The Madore brothers are still at it, bringing us their third paper in the Physics of Zombies series: The Physics of Zombies III: Madore’s Rules of Zombie Photosynthetic Vitality. The zombie community is going to owe these guys – these are the only papers I’ve seen that seriously tries to explain the science of zombies and how it’s possible for them to do the impossible things that they do. The paper is available for download.
In this paper, the authors speculate on how zombies receive energy to keep going – they don’t eat or have normal metabolic functions. The human model of ATP (Adenosine Triphosphate) usage by living cells as fuel is extrapolated to how that might work in zombies, and they found that the only way this might work is if ATP production in zombies occurs due to a process involving photons, or light, which reacts chemically to produce energy. It’s a brilliant hypothesis and one that makes sense – lots of documented records of excursions by zombie hunters exist which involve finding zombies trapped in a cellar or other dark area where the zombies have been standing for months or even years. As soon as the hunters shine their flashlight or torch light on the zombies, they spring to life, suddenly reanimating as if they were active all along.
The paper begins with an introduction to human vitality and ATP, delving into phosphorylation and the energy cycle of ATP turning into ADP (Adenosine Diphosphate) and then back into ATP. You’ll learn about phosphate tails, about the mitochondrial membranes at the center of eukaryotic cells and the movement of hydrogen ions between the membranes, and how an osmotic gradient or charge difference controls the adding and removing of those phosphate tails. Whew! Luckily, the authors have provided special summary sections at the end of these discussions restating the discussion in laymen terms.
Next we look at the similar process in plants, called photophosphorylation, which in a sense is the process where plants “eat” sunlight in order to power the same ADP->ATP->ADP cycle. A pigment in the plant, Chlorophyll A, absorbs the light, causing the molecules of Chlorophyll A to get excited, releasing an electron, producing hydrogen ions which work inside a structure called a chloroplast (plants don’t have mitochondira) containing thylakoids which are membrane bags for the hydrogen ions to pass through, releasing energy for phosphate tail capturing, which is later detached, releasing energy to the plant cells. Whew again! Luckily, we have another summary section now to put that in English.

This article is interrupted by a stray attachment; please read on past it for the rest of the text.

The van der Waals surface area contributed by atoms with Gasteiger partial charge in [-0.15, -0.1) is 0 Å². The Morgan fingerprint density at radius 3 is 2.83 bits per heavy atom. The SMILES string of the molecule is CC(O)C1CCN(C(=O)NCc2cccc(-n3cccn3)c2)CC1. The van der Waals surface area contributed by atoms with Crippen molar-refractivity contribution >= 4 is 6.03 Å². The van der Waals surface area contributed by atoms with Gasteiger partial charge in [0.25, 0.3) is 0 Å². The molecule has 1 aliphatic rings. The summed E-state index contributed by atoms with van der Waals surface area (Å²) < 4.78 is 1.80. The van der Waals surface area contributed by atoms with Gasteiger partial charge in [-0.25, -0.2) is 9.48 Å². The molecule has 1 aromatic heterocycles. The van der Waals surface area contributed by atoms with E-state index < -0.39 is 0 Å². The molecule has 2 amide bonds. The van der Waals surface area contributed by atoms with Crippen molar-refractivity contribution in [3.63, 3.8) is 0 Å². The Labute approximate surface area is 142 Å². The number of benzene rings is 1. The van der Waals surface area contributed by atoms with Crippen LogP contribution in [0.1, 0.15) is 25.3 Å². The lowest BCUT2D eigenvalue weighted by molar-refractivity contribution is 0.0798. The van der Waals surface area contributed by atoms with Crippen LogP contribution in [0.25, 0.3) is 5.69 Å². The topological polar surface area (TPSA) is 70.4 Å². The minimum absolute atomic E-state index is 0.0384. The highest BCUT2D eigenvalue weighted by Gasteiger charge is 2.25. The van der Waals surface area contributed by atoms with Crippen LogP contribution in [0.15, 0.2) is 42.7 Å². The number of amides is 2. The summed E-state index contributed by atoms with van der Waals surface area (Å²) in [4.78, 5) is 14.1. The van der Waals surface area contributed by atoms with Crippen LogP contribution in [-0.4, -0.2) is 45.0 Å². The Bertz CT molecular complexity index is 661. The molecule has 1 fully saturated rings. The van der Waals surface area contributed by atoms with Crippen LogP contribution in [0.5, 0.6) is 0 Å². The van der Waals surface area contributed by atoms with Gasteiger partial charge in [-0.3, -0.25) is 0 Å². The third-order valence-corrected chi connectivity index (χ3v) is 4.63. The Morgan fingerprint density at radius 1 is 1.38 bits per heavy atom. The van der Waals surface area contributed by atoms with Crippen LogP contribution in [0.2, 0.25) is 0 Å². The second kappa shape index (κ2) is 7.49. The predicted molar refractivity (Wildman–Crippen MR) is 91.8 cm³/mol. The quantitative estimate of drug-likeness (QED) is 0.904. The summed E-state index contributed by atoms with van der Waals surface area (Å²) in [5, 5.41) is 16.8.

Finally, with the background out of the way, we can get back to the hypothesis of the paper – that zombies must be receiving their vitality by using light as an energy source. There must be zombie pigments that react to light and the authors suggest that this pigment is rhodopsin, found in the human body, but in fact must be way more prevalent in the zombie body. This happens due to bacteria that merges with mitochondria, providing energy for ATP production for the bacteria itself as well as the host cells, in other words, a symbiotic relationship between the bacteria and the zombie cells.
There is going to be some debate on how this bacteria enters the zombie system. Since bacteria are much much larger than viruses, perhaps the viruses are grouping together, forming viral inclusion bodies which can be thought of as holding tanks large enough to hold a bacteria inside like a prisoner. Either this, or the virus enters the zombie first and attacks the zombiotic system, weakening it, allowing the bacteria to proliferate. This delivery method could probably be a series of papers on its own.
What follows next is a discussion of zombie bacteria and energy transport chains – both direct photonic electron excitation and indirect photonic electron excitation. This could explain how the energy can reach down inside the zombie even though light cannot pass through the outer layer of the zombie. This section is highly technical but again we’re provided with summary statements throughout.
The final section of the paper draws conclusions about the implications of this information for zombie combat and/or survival. Interesting facts are presented such as the “best” time of day to attack zombies, i.e., just before dawn when their ATP levels are at their lowest and the zombies would therefore be the most sluggish. All in all, this is another excellent scientific article from the Madore brothers, bringing us a little closer to an entire set of facts and scientific knowledge in order to stop or slow the coming zombie apocalypse.